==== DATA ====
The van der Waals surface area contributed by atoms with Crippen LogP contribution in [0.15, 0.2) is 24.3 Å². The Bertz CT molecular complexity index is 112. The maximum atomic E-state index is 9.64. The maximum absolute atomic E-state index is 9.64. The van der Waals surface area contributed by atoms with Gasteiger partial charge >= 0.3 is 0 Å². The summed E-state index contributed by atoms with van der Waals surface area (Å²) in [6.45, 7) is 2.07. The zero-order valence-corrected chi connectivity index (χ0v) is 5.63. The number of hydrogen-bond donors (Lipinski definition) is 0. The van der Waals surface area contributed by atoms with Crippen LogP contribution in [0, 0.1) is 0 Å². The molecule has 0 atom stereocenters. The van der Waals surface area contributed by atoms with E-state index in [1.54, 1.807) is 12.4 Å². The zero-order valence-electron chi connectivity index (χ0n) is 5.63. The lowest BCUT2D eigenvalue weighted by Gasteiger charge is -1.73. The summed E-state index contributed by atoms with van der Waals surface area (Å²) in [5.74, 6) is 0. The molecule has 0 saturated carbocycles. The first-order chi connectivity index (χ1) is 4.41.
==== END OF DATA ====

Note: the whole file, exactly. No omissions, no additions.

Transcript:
The van der Waals surface area contributed by atoms with Crippen LogP contribution in [0.15, 0.2) is 24.3 Å². The Bertz CT molecular complexity index is 112. The maximum atomic E-state index is 9.64. The maximum absolute atomic E-state index is 9.64. The van der Waals surface area contributed by atoms with Gasteiger partial charge >= 0.3 is 0 Å². The summed E-state index contributed by atoms with van der Waals surface area (Å²) in [6.45, 7) is 2.07. The zero-order valence-corrected chi connectivity index (χ0v) is 5.63. The number of hydrogen-bond donors (Lipinski definition) is 0. The van der Waals surface area contributed by atoms with Crippen LogP contribution in [0, 0.1) is 0 Å². The molecule has 0 atom stereocenters. The van der Waals surface area contributed by atoms with E-state index in [1.54, 1.807) is 12.4 Å². The zero-order valence-electron chi connectivity index (χ0n) is 5.63. The lowest BCUT2D eigenvalue weighted by Gasteiger charge is -1.73. The summed E-state index contributed by atoms with van der Waals surface area (Å²) in [5.74, 6) is 0. The molecule has 0 saturated carbocycles. The first-order chi connectivity index (χ1) is 4.41.